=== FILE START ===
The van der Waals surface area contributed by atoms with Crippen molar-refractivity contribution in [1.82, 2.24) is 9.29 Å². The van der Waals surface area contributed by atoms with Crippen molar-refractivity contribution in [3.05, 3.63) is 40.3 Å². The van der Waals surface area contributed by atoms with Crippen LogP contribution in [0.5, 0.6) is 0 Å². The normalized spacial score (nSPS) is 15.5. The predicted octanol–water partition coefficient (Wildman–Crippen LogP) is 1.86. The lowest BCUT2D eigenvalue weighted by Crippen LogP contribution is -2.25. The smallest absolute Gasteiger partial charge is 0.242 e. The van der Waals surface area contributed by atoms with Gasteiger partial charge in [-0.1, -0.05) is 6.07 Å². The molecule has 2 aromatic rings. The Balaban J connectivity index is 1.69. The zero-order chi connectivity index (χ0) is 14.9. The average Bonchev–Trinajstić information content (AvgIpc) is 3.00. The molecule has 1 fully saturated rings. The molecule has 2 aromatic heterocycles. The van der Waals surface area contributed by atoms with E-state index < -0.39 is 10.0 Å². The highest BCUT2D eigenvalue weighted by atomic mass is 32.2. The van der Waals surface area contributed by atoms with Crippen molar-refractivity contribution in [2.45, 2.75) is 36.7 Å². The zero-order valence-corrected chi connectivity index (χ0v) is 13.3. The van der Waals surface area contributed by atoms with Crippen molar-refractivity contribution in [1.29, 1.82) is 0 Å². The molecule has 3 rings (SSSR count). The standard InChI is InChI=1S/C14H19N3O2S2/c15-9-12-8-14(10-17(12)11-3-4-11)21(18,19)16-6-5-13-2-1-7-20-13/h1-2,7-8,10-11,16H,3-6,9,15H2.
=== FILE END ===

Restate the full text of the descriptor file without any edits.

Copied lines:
The van der Waals surface area contributed by atoms with Crippen molar-refractivity contribution in [1.82, 2.24) is 9.29 Å². The van der Waals surface area contributed by atoms with Crippen molar-refractivity contribution in [3.05, 3.63) is 40.3 Å². The van der Waals surface area contributed by atoms with Crippen LogP contribution in [0.5, 0.6) is 0 Å². The normalized spacial score (nSPS) is 15.5. The predicted octanol–water partition coefficient (Wildman–Crippen LogP) is 1.86. The lowest BCUT2D eigenvalue weighted by Crippen LogP contribution is -2.25. The smallest absolute Gasteiger partial charge is 0.242 e. The van der Waals surface area contributed by atoms with Gasteiger partial charge in [-0.1, -0.05) is 6.07 Å². The molecule has 2 aromatic rings. The Balaban J connectivity index is 1.69. The zero-order chi connectivity index (χ0) is 14.9. The average Bonchev–Trinajstić information content (AvgIpc) is 3.00. The molecule has 1 fully saturated rings. The molecule has 2 aromatic heterocycles. The van der Waals surface area contributed by atoms with E-state index < -0.39 is 10.0 Å². The highest BCUT2D eigenvalue weighted by atomic mass is 32.2. The van der Waals surface area contributed by atoms with Crippen molar-refractivity contribution in [2.45, 2.75) is 36.7 Å². The zero-order valence-corrected chi connectivity index (χ0v) is 13.3. The van der Waals surface area contributed by atoms with Crippen molar-refractivity contribution in [1.29, 1.82) is 0 Å². The molecule has 3 rings (SSSR count). The standard InChI is InChI=1S/C14H19N3O2S2/c15-9-12-8-14(10-17(12)11-3-4-11)21(18,19)16-6-5-13-2-1-7-20-13/h1-2,7-8,10-11,16H,3-6,9,15H2.